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Case No. C17-1288 RBL (W.D. Wash. Dec. 6, 2018)

Case No. C17-1288 RBL


DAVID M. MIZERSKI, Plaintiff, v. NANCY A. BERRYHILL, Deputy Commissioner of Social Security for Operations, Defendant.



This matter is before the Court on Plaintiff David M.'s Complaint (Dkt. 3) for review of the Social Security Commissioner's denial of his application for disability insurance ("DI") and supplemental security income ("SSI") benefits.

Plaintiff suffers from degenerative disc disease, scoliosis, bilateral knee and foot degenerative joint disease, tinnitus, and schizophrenia. See Administrative Record ("AR") (Dkt. 7) 21. He applied for DI and SSI benefits in November 2014. AR 75, 85. Plaintiff alleged his disability began on March 1, 2012. AR 18. His applications were denied on initial administrative review and on reconsideration. AR 75-94, 97-134.

Administrative Law Judge ("ALJ") Kimberly Boyce held a hearing on December 13, 2016, and issued a decision denying benefits on February 23, 2017. AR 18-34, 40-72. The Appeals Council denied review on June 22, 2017, making the ALJ's decision the Commissioner's final decision. AR 1; 20 C.F.R. §§ 404.981, 416.1481. Plaintiff then sought review before this Court.

Plaintiff argues that the ALJ erred in evaluating the medical opinions of Cathie Diller, M.D., David Mashburn, Ph.D., and Jennifer Griffiths, M.D.; in evaluating Plaintiff's credibility; and in evaluating lay witness statements from Plaintiff's mother, sister, and brother. See Pl. Op. Br. (Dkt. 12) at 1. Defendant concedes that the ALJ erred in evaluating the medical opinions of Dr. Diller, Dr. Mashburn, and Dr. Griffiths, and concedes that the ALJ should reassess the lay witness testimony. Def. Resp. Br. and Mot. to Remand (Dkt. 22) at 2. But Defendant argues that the ALJ did not err in assessing Plaintiff's credibility, and that the Court should remand for further administrative proceedings rather than an award of benefits. See id. at 3-4, 6-9.

Defendant nonetheless concedes that the ALJ "should further evaluate Plaintiff's symptoms upon remand," and "will be required to update the record, which will include an update of Plaintiff's subjective complaints, and to reconsider the reliability of Plaintiff's alleged limitations." Id. at 9. --------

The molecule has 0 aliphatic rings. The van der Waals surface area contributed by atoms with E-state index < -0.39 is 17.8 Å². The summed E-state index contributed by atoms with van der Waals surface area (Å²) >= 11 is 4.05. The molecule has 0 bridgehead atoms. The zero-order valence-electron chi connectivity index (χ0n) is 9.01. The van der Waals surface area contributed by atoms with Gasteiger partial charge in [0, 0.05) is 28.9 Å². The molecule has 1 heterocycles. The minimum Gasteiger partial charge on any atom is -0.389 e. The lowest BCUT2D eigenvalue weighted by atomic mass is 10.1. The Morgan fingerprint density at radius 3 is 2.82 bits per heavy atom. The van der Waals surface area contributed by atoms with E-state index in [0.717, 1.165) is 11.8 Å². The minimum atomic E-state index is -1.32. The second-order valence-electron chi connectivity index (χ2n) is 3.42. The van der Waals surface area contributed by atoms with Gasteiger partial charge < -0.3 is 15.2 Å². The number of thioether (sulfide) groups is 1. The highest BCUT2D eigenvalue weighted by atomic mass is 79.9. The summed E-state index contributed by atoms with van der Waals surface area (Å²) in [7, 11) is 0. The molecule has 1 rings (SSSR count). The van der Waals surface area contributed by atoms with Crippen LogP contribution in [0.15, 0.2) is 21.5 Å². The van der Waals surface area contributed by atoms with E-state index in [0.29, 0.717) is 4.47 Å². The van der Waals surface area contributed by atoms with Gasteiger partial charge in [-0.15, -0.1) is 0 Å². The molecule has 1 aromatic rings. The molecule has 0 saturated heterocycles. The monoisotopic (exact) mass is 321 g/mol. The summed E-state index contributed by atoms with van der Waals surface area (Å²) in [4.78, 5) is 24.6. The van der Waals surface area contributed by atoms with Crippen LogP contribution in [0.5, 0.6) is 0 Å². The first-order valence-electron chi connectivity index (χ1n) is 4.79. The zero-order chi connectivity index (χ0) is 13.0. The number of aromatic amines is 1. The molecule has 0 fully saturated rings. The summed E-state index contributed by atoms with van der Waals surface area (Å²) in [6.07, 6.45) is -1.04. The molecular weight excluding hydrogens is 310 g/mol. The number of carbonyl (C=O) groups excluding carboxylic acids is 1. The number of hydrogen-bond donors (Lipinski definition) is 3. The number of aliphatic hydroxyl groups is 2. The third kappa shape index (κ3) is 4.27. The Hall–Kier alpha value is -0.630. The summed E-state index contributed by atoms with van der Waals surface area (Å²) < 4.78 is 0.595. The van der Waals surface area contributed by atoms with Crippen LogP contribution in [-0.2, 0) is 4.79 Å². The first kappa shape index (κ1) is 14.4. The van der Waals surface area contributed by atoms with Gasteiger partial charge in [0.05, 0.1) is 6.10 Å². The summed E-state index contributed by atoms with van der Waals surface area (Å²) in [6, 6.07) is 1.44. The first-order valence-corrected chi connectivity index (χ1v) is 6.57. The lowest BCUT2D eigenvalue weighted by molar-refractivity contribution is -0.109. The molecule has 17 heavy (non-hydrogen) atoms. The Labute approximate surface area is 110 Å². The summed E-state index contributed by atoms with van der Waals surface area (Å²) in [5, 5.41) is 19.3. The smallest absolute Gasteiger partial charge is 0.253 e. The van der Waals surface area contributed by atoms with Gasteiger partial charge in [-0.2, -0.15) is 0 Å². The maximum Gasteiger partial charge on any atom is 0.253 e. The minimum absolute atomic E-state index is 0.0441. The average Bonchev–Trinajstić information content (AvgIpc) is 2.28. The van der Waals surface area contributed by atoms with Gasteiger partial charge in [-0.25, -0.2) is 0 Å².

A. The ALJ Erred in Rejecting Plaintiff's Symptom Testimony

Plaintiff argues that the ALJ erred in rejecting his subjective symptom allegations. The Ninth Circuit has "established a two-step analysis for determining the extent to which a claimant's symptom testimony must be credited." Trevizo v. Berryhill, 871 F.3d 664, 678 (9th Cir. 2017). The ALJ must first determine whether the claimant has presented objective medical evidence of an impairment that "'could reasonably be expected to produce the pain or other symptoms alleged.'" Id. (quoting Garrison v. Colvin, 759 F.3d 995, 1014-15 (9th Cir. 2014)). At this stage, the claimant need only show that the impairment could reasonably have caused some degree of the symptoms; he does not have to show that the impairment could reasonably be expected to cause the severity of the symptoms alleged. Id. The ALJ found that Plaintiff met this step because his medically determinable impairments could reasonably be expected to cause the symptoms he alleged. AR 26.

If the claimant satisfies the first step, and there is no evidence of malingering, the ALJ may only reject the claimant's testimony "'by offering specific, clear and convincing reasons for doing so. This is not an easy requirement to meet.'" Trevizo, 871 F.3d at 678 (quoting Garrison, 759 F.3d at 1014-15). In evaluating the ALJ's determination at this step, the Court may not substitute its judgment for that of the ALJ. Fair v. Bowen, 885 F.2d 597, 604 (9th Cir. 1989). As long as the ALJ's decision is supported by substantial evidence, it should stand, even if some of the ALJ's reasons for discrediting a claimant's testimony fail. See Tonapetyan v. Halter, 242 F.3d 1144, 1148 (9th Cir. 2001).